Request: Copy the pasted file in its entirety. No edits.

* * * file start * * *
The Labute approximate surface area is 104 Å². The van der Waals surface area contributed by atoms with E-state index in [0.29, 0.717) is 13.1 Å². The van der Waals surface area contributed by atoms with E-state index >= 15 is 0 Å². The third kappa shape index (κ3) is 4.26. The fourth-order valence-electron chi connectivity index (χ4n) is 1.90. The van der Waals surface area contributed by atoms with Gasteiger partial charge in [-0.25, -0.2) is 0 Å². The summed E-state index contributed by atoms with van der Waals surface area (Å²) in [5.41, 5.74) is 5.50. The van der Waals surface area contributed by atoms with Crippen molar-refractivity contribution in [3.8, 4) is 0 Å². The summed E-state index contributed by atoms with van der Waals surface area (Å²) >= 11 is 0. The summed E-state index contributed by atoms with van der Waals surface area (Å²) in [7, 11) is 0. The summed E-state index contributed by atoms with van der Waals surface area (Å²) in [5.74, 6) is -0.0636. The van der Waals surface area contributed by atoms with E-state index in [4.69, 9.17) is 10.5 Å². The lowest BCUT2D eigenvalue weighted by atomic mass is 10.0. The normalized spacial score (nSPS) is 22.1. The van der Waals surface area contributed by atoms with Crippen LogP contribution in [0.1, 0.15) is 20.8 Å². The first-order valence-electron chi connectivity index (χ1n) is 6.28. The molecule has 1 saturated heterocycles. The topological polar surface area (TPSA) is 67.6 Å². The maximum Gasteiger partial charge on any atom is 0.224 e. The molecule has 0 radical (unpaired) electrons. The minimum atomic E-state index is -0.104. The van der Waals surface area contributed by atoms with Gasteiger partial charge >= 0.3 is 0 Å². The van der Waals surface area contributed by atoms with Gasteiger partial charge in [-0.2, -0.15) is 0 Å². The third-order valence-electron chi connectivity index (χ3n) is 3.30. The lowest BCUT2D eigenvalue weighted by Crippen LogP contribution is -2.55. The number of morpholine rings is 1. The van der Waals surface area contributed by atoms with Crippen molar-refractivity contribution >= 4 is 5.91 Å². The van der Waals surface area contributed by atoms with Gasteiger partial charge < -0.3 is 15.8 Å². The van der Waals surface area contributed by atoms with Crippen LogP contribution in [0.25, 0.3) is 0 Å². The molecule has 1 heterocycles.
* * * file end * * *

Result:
The Labute approximate surface area is 104 Å². The van der Waals surface area contributed by atoms with E-state index in [0.29, 0.717) is 13.1 Å². The van der Waals surface area contributed by atoms with E-state index >= 15 is 0 Å². The third kappa shape index (κ3) is 4.26. The fourth-order valence-electron chi connectivity index (χ4n) is 1.90. The van der Waals surface area contributed by atoms with Gasteiger partial charge in [-0.25, -0.2) is 0 Å². The summed E-state index contributed by atoms with van der Waals surface area (Å²) in [5.41, 5.74) is 5.50. The van der Waals surface area contributed by atoms with Crippen molar-refractivity contribution in [3.8, 4) is 0 Å². The summed E-state index contributed by atoms with van der Waals surface area (Å²) >= 11 is 0. The summed E-state index contributed by atoms with van der Waals surface area (Å²) in [7, 11) is 0. The summed E-state index contributed by atoms with van der Waals surface area (Å²) in [5.74, 6) is -0.0636. The van der Waals surface area contributed by atoms with E-state index in [4.69, 9.17) is 10.5 Å². The lowest BCUT2D eigenvalue weighted by atomic mass is 10.0. The normalized spacial score (nSPS) is 22.1. The van der Waals surface area contributed by atoms with Crippen LogP contribution in [0.1, 0.15) is 20.8 Å². The first-order valence-electron chi connectivity index (χ1n) is 6.28. The molecule has 1 saturated heterocycles. The topological polar surface area (TPSA) is 67.6 Å². The maximum Gasteiger partial charge on any atom is 0.224 e. The molecule has 0 radical (unpaired) electrons. The minimum atomic E-state index is -0.104. The van der Waals surface area contributed by atoms with Gasteiger partial charge >= 0.3 is 0 Å². The van der Waals surface area contributed by atoms with Gasteiger partial charge in [-0.2, -0.15) is 0 Å². The third-order valence-electron chi connectivity index (χ3n) is 3.30. The lowest BCUT2D eigenvalue weighted by Crippen LogP contribution is -2.55. The number of morpholine rings is 1. The van der Waals surface area contributed by atoms with Crippen molar-refractivity contribution >= 4 is 5.91 Å². The van der Waals surface area contributed by atoms with Gasteiger partial charge < -0.3 is 15.8 Å². The van der Waals surface area contributed by atoms with Crippen LogP contribution in [0.25, 0.3) is 0 Å². The molecule has 1 heterocycles.